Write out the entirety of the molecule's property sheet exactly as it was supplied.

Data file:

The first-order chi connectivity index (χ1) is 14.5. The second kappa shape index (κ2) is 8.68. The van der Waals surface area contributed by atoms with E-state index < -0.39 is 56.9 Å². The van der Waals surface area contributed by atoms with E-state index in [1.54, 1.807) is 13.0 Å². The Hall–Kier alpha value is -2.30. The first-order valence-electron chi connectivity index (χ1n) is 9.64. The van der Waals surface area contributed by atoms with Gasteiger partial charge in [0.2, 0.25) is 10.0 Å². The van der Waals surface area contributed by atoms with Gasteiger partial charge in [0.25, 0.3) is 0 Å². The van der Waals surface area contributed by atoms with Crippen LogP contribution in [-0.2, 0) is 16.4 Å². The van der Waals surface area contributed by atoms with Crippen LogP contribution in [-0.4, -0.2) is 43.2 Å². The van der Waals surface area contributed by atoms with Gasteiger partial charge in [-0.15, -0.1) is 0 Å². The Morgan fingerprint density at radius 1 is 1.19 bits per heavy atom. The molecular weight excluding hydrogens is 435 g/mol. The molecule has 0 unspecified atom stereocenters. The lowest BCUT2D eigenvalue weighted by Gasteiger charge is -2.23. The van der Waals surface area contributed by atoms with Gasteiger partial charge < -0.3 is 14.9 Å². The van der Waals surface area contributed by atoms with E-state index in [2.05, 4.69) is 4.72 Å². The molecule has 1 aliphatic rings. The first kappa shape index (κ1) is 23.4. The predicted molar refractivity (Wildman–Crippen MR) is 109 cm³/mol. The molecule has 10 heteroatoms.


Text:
The first-order chi connectivity index (χ1) is 14.5. The second kappa shape index (κ2) is 8.68. The van der Waals surface area contributed by atoms with E-state index < -0.39 is 56.9 Å². The van der Waals surface area contributed by atoms with E-state index in [1.54, 1.807) is 13.0 Å². The Hall–Kier alpha value is -2.30. The first-order valence-electron chi connectivity index (χ1n) is 9.64. The van der Waals surface area contributed by atoms with Gasteiger partial charge in [0.2, 0.25) is 10.0 Å². The van der Waals surface area contributed by atoms with Gasteiger partial charge in [0.25, 0.3) is 0 Å². The van der Waals surface area contributed by atoms with Crippen LogP contribution in [-0.2, 0) is 16.4 Å². The van der Waals surface area contributed by atoms with Crippen LogP contribution in [-0.4, -0.2) is 43.2 Å². The van der Waals surface area contributed by atoms with Gasteiger partial charge in [-0.15, -0.1) is 0 Å². The Morgan fingerprint density at radius 1 is 1.19 bits per heavy atom. The molecular weight excluding hydrogens is 435 g/mol. The molecule has 0 unspecified atom stereocenters. The lowest BCUT2D eigenvalue weighted by Gasteiger charge is -2.23. The van der Waals surface area contributed by atoms with Gasteiger partial charge < -0.3 is 14.9 Å². The van der Waals surface area contributed by atoms with E-state index in [2.05, 4.69) is 4.72 Å². The molecule has 1 aliphatic rings. The first kappa shape index (κ1) is 23.4. The predicted molar refractivity (Wildman–Crippen MR) is 109 cm³/mol. The molecule has 10 heteroatoms.